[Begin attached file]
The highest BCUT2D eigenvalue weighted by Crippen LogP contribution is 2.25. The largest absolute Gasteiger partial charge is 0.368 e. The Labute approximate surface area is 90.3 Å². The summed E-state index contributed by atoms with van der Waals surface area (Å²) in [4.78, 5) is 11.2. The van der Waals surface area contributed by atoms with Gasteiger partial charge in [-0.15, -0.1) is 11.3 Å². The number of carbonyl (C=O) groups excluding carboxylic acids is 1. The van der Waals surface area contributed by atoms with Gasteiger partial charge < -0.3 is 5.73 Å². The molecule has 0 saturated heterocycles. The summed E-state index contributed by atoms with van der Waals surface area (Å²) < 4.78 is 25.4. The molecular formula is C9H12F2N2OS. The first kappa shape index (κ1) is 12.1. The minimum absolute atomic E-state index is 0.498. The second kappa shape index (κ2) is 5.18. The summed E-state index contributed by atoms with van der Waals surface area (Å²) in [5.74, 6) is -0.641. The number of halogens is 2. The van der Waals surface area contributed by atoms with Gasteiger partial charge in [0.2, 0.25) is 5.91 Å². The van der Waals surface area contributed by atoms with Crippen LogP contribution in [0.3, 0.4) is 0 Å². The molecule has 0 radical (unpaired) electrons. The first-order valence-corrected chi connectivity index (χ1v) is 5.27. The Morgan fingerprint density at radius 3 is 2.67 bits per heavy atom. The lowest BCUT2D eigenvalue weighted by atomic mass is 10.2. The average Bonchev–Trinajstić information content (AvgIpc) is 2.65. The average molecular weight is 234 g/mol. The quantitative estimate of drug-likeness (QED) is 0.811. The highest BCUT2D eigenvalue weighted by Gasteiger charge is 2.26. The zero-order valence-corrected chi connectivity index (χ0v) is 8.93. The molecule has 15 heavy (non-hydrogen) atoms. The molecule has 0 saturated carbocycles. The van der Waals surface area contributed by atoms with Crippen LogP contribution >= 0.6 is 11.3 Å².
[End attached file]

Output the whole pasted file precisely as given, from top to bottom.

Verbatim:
The highest BCUT2D eigenvalue weighted by Crippen LogP contribution is 2.25. The largest absolute Gasteiger partial charge is 0.368 e. The Labute approximate surface area is 90.3 Å². The summed E-state index contributed by atoms with van der Waals surface area (Å²) in [4.78, 5) is 11.2. The van der Waals surface area contributed by atoms with Gasteiger partial charge in [-0.15, -0.1) is 11.3 Å². The number of carbonyl (C=O) groups excluding carboxylic acids is 1. The van der Waals surface area contributed by atoms with Gasteiger partial charge < -0.3 is 5.73 Å². The molecule has 0 saturated heterocycles. The summed E-state index contributed by atoms with van der Waals surface area (Å²) < 4.78 is 25.4. The molecular formula is C9H12F2N2OS. The first kappa shape index (κ1) is 12.1. The minimum absolute atomic E-state index is 0.498. The second kappa shape index (κ2) is 5.18. The summed E-state index contributed by atoms with van der Waals surface area (Å²) in [5.74, 6) is -0.641. The number of halogens is 2. The van der Waals surface area contributed by atoms with Gasteiger partial charge in [0.2, 0.25) is 5.91 Å². The van der Waals surface area contributed by atoms with Crippen LogP contribution in [0.3, 0.4) is 0 Å². The molecule has 0 radical (unpaired) electrons. The first-order valence-corrected chi connectivity index (χ1v) is 5.27. The Morgan fingerprint density at radius 3 is 2.67 bits per heavy atom. The lowest BCUT2D eigenvalue weighted by atomic mass is 10.2. The average Bonchev–Trinajstić information content (AvgIpc) is 2.65. The average molecular weight is 234 g/mol. The quantitative estimate of drug-likeness (QED) is 0.811. The highest BCUT2D eigenvalue weighted by Gasteiger charge is 2.26. The zero-order valence-corrected chi connectivity index (χ0v) is 8.93. The molecule has 15 heavy (non-hydrogen) atoms. The molecule has 0 saturated carbocycles. The van der Waals surface area contributed by atoms with Crippen LogP contribution >= 0.6 is 11.3 Å².